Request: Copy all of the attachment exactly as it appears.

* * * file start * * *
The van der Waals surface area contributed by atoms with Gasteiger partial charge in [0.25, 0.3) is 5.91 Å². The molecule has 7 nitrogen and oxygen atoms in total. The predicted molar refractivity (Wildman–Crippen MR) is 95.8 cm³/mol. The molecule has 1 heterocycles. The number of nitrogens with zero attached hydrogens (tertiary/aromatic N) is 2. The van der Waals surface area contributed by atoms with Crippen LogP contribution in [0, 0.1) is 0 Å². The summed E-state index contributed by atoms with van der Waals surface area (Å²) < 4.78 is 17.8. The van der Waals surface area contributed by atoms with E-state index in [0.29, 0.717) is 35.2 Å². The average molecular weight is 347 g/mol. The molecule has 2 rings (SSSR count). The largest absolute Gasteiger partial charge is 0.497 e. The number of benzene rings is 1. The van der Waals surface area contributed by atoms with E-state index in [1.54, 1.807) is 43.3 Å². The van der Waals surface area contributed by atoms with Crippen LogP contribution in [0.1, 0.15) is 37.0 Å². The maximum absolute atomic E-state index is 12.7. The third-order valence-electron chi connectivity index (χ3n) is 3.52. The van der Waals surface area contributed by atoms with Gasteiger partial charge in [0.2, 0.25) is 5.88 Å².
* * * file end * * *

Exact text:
The van der Waals surface area contributed by atoms with Gasteiger partial charge in [0.25, 0.3) is 5.91 Å². The molecule has 7 nitrogen and oxygen atoms in total. The predicted molar refractivity (Wildman–Crippen MR) is 95.8 cm³/mol. The molecule has 1 heterocycles. The number of nitrogens with zero attached hydrogens (tertiary/aromatic N) is 2. The van der Waals surface area contributed by atoms with Crippen LogP contribution in [0, 0.1) is 0 Å². The summed E-state index contributed by atoms with van der Waals surface area (Å²) < 4.78 is 17.8. The van der Waals surface area contributed by atoms with E-state index in [0.29, 0.717) is 35.2 Å². The average molecular weight is 347 g/mol. The molecule has 2 rings (SSSR count). The largest absolute Gasteiger partial charge is 0.497 e. The number of benzene rings is 1. The van der Waals surface area contributed by atoms with E-state index in [1.54, 1.807) is 43.3 Å². The van der Waals surface area contributed by atoms with Crippen LogP contribution in [0.1, 0.15) is 37.0 Å². The maximum absolute atomic E-state index is 12.7. The third-order valence-electron chi connectivity index (χ3n) is 3.52. The van der Waals surface area contributed by atoms with Gasteiger partial charge in [0.2, 0.25) is 5.88 Å².